Tennis Champ Novak Djokovic would be cautious the next time he is asked to comment on somebody else’s sexist remark. An unwitty statement on the pay checks of female colleagues has landed the otherwise composed 28-year-old Serbian in a sexist storm.
It all cascaded from former tennis professional Raymond Moore’s comment, chief executive of the Indian Wells tournament in California, that the WTA was a ‘lucky organisation’. Moore, 69, added, “If I was a lady player, I’d go down every night on my knees and thank God that Roger Federer and Rafa Nadal were born, because they have carried this sport.’
Djokovic, who had won the Indian Wells tournament, went right to a press meet after his victory, and when asked to comment on Moore’s controversy, he blurted out, that women ‘deserve respect and admiration’ for achieving equal prize money, but added: ‘We have much more spectators on the men’s tennis matches. I think that’s one of the reasons why maybe we should get awarded more.’
That opened the proverbial Pandora’s box, and he was immediately attacked with scathing remarks by his colleagues and fans, for saying the “forbidden words.” Apparently, most of the male tennis players agree that they rule the court, and hence be paid more, but this was till now, done in the privacy of boy’s locker room.
Although the world champ has apologised for his remark, blaming adrenaline and his post-success euphoria, it points to a certain parity that has been prevalent, albeit behind closed doors.
Djokovic’s trying to claim that his words were forced errors by the media in his not-really-an-apology statement doesn’t help much either. Contrary to his claims, I believe, the man was blurted out the collective voice of the male players (excepting a handful) in the presser, in the unguarded moment.
If Djokovic’s logic is respected, all players would get paid in accordance to the attendance in the stadiums, and the money received by TV. If his logic is respected, he would get paid less than say Nadal or Federer, or Serena, who almost always fill the stadiums, while he doesn’t.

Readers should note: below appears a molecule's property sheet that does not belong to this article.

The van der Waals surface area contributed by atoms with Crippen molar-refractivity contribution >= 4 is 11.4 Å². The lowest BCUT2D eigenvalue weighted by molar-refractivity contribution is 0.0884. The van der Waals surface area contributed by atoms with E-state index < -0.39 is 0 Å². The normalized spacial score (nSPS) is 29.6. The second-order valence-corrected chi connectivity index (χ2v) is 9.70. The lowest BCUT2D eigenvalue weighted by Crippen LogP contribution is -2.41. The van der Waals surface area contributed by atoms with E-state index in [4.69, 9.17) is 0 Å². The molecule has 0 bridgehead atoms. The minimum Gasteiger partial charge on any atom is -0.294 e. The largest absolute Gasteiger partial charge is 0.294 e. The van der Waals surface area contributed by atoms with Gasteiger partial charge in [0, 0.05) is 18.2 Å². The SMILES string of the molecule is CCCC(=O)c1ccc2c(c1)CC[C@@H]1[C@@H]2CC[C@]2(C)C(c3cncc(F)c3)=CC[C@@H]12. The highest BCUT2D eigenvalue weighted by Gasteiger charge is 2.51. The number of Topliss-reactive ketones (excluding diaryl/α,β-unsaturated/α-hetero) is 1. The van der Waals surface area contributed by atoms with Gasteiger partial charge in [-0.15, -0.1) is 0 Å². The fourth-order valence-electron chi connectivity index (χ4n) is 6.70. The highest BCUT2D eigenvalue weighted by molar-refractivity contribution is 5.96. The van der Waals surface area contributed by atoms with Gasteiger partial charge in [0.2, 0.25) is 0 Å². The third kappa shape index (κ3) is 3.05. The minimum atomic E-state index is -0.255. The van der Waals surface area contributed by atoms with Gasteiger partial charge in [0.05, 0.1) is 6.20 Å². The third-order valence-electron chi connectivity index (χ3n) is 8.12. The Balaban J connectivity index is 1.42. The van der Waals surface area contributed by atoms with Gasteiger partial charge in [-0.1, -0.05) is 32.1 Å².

World number one Serena Williams said Moore’s statement was “offensive”, calling it “mistaken and very, very, very inaccurate”. Serena, known for her outspokenness, lashed at her colleague: “There’s only one way to interpret that. Get on your knees, which are offensive enough, and thank a man,” added 21-time major winner Williams, 34.
I am a woman and always for equality in our society but in this case I have to say I agree with Novak. Unless women play five sets they are not on an equal playing field and do not have the right to the same prize money. Sure if they change to five sets though.
Back home, the scenario is pretty much the same in our film industry. Directors make great women-oriented movies that rakes in the moolah, and the heroines go on to win the coveted national awards. But when it comes to paying the women, they are just relegated to the sidekick category.
Last year, actress Kangana Ranaut was in the news, for the feisty lady became the highest paid actress in Bollywood when she signed a movie for Rs 11 crores. But the amount was just peanuts when compared to the leading men in the film industry. Salman Khan, the highest-paid actor in Bollywood takes home a fat packet of Rs 60 crore, followed by Aamir Khan (Rs 45 crore), Akshay Kumar (Rs 40 crore), and Shah Rukh Khan (Rs 35 crore).
The shocking thing is, Kangana’s remuneration was lesser than B-listers Arjun Rampal (Rs 14.5 crore) and John Abraham (Rs 15 crore), who are not exactly known for their acting skills. The parity can be attributed to the highly male-chauvinistic attitude of the industry, where female co-workers just appear as pretty wallflowers.
But even if there’s a heroine who can carry the weight of a well-made movie on her delicate shoulders, and deliver a super-duper hit, she can never aspire to make it big in terms of money. That is reserved for the sacrosanct boys’ club, and no one challenges that!